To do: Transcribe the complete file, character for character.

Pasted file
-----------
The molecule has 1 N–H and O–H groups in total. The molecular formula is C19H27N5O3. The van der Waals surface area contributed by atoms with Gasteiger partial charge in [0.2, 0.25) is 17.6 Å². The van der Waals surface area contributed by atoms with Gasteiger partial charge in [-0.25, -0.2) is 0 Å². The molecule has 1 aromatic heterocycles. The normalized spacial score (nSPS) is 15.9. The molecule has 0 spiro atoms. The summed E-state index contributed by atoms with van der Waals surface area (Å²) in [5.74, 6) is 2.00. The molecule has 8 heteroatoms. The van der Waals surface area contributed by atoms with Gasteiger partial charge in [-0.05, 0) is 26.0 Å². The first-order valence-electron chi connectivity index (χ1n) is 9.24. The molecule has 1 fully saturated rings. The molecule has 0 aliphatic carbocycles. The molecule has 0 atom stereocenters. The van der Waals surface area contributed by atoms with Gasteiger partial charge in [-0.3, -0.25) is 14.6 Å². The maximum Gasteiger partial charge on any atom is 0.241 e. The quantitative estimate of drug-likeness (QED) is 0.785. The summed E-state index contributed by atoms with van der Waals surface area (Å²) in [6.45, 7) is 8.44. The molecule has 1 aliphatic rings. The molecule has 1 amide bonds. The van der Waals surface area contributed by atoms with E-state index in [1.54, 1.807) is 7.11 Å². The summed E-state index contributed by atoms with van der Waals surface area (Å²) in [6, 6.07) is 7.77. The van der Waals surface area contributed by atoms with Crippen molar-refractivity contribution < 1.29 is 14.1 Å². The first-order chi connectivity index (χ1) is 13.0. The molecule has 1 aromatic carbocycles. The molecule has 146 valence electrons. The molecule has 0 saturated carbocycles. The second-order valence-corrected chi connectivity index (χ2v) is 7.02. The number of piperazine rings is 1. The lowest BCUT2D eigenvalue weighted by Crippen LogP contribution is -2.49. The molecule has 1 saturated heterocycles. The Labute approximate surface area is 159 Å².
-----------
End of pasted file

The molecule has 1 N–H and O–H groups in total. The molecular formula is C19H27N5O3. The van der Waals surface area contributed by atoms with Gasteiger partial charge in [0.2, 0.25) is 17.6 Å². The van der Waals surface area contributed by atoms with Gasteiger partial charge in [-0.25, -0.2) is 0 Å². The molecule has 1 aromatic heterocycles. The normalized spacial score (nSPS) is 15.9. The molecule has 0 spiro atoms. The summed E-state index contributed by atoms with van der Waals surface area (Å²) in [5.74, 6) is 2.00. The molecule has 8 heteroatoms. The van der Waals surface area contributed by atoms with Gasteiger partial charge in [-0.05, 0) is 26.0 Å². The first-order valence-electron chi connectivity index (χ1n) is 9.24. The molecule has 1 fully saturated rings. The molecule has 0 aliphatic carbocycles. The molecule has 0 atom stereocenters. The van der Waals surface area contributed by atoms with Gasteiger partial charge in [-0.3, -0.25) is 14.6 Å². The maximum Gasteiger partial charge on any atom is 0.241 e. The quantitative estimate of drug-likeness (QED) is 0.785. The summed E-state index contributed by atoms with van der Waals surface area (Å²) in [6.45, 7) is 8.44. The molecule has 1 aliphatic rings. The molecule has 1 amide bonds. The van der Waals surface area contributed by atoms with E-state index in [1.54, 1.807) is 7.11 Å². The summed E-state index contributed by atoms with van der Waals surface area (Å²) in [6, 6.07) is 7.77. The van der Waals surface area contributed by atoms with Crippen molar-refractivity contribution < 1.29 is 14.1 Å². The first-order chi connectivity index (χ1) is 13.0. The molecule has 1 aromatic carbocycles. The molecule has 146 valence electrons. The molecule has 0 saturated carbocycles. The second-order valence-corrected chi connectivity index (χ2v) is 7.02. The number of piperazine rings is 1. The lowest BCUT2D eigenvalue weighted by Crippen LogP contribution is -2.49. The molecule has 1 saturated heterocycles. The Labute approximate surface area is 159 Å².